Margaret Higgins Sanger was born on September 14, 1879, in Corning, New York. She was one of eleven children born to Michael Hennessey Higgins and Anne Purcell Higgins.
Her father was an Irish-born freethinker who eked out a meager living as a stonemason and her mother was a hard-working, devoutly Roman Catholic Irish-American.
Margaret attended Claverack College and the Hudson River Institute before enrolling at White Plains Hospital as a nurse probationer in 1900. She gave up her education in 1902 when she married the architect William Sanger. The couple had three children, one of whom died in childhood.
Her mother’s premature death changed her life. She had given birth to eleven children and suffered seven miscarriages and Margaret believed that her mother’s repeated pregnancies had weakened her body to the extent that she was unable to recover from the illness. This experience led her to become a nurse.
In 1910, the Sangers moved to New York City, where Margaret worked as a visiting nurse in the poor areas of the city. Many of her patients were immigrant women that suffered the health consequences of botched abortions and repeated pregnancies, just like her mother in the past.
She believed that the ability to limit family size was a key component to maintaining women’s health and wanted every woman to be informed about the use and legalization of birth control and contraceptives.
Around this time, Sangers began writing a column for the New York Call entitled, “What Every Girl Should Know.” She also began dreaming of a “magic pill” to be used to control pregnancy.
In 1913, she began publishing a monthly newspaper, The Woman Rebel, and first coined the term “birth control.” She was soon arrested since it was illegal to send out information on contraception through the mail. She was about to face a five-year jail sentence, but she fled to England.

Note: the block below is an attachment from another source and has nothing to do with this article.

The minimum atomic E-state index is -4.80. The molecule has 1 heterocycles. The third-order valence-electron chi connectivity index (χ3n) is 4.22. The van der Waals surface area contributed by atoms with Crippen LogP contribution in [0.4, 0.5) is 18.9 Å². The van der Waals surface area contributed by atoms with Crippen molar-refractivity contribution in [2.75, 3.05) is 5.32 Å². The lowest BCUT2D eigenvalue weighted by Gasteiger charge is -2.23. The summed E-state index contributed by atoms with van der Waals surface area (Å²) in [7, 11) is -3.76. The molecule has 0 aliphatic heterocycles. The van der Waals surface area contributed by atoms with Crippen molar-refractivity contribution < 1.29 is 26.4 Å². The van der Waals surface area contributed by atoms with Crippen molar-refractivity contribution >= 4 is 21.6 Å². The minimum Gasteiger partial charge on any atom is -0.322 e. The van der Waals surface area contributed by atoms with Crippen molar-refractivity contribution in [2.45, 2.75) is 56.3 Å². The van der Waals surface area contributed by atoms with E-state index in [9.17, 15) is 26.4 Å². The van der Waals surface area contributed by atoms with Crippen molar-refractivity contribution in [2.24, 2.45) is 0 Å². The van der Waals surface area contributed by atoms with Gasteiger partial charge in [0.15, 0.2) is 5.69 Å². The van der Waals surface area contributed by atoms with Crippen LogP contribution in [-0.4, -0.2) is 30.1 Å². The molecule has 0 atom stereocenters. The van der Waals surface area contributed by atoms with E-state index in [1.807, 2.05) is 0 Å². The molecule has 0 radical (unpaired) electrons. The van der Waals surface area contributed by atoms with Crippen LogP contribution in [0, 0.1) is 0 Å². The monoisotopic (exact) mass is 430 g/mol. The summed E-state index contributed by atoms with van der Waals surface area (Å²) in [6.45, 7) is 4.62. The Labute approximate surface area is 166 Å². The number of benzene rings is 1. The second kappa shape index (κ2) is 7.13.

Charges against her were dropped in 1915 and she returned to the United States. She began nationwide lecturing in order to promote birth control. In 1916, she opened a family planning and birth control clinic, the first of its kind in the United States. She was arrested for the second time, charged with providing information on contraception and fitting women for diaphragms, and spent 30 days in jail.
Sanger started a new magazine in 1917, The Birth Control Review, and in 1921 she organized the first American birth control conference where she established the American Birth Control League, a precursor to today’s Planned Parenthood Federation of America.
In 1923, Sanger opened the first legal birth control clinic, called the Clinical Research Bureau. She was president of the American Birth Control League until 1929 and after that, she helped win a judicial decision that permitted American doctors to give out information about birth control.
She continued to advocate for birth control even after she retired in the early 1940s. She fostered research projects to develop spermicidal jellies and foam powders, and finally hormonal contraceptives.
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One year before she died, the Supreme Court made birth control legal for all married couples. Margaret Higgins Sanger died on September 6, 1966, in a nursing home in Tucson, Arizona.